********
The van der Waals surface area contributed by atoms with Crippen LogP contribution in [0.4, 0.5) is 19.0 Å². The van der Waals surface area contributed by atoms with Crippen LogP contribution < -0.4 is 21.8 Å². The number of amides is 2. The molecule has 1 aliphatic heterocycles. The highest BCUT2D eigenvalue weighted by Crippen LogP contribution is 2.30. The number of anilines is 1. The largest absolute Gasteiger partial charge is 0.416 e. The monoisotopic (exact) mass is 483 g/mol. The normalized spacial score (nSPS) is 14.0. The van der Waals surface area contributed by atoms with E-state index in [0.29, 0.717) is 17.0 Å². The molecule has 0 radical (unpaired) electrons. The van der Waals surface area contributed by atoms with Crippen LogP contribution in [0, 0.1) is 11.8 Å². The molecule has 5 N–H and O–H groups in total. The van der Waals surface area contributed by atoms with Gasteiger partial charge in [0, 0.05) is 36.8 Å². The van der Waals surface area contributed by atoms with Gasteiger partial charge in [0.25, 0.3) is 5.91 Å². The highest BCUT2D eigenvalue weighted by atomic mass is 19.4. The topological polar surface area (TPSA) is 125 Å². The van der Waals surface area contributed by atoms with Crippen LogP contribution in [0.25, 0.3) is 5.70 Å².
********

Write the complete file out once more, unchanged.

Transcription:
The van der Waals surface area contributed by atoms with Crippen LogP contribution in [0.4, 0.5) is 19.0 Å². The van der Waals surface area contributed by atoms with Crippen LogP contribution < -0.4 is 21.8 Å². The number of amides is 2. The molecule has 1 aliphatic heterocycles. The highest BCUT2D eigenvalue weighted by Crippen LogP contribution is 2.30. The number of anilines is 1. The largest absolute Gasteiger partial charge is 0.416 e. The monoisotopic (exact) mass is 483 g/mol. The normalized spacial score (nSPS) is 14.0. The van der Waals surface area contributed by atoms with E-state index in [0.29, 0.717) is 17.0 Å². The molecule has 0 radical (unpaired) electrons. The van der Waals surface area contributed by atoms with Crippen LogP contribution in [0, 0.1) is 11.8 Å². The molecule has 5 N–H and O–H groups in total. The van der Waals surface area contributed by atoms with Gasteiger partial charge in [0, 0.05) is 36.8 Å². The van der Waals surface area contributed by atoms with Gasteiger partial charge in [0.25, 0.3) is 5.91 Å². The highest BCUT2D eigenvalue weighted by atomic mass is 19.4. The topological polar surface area (TPSA) is 125 Å². The van der Waals surface area contributed by atoms with Crippen LogP contribution in [0.25, 0.3) is 5.70 Å².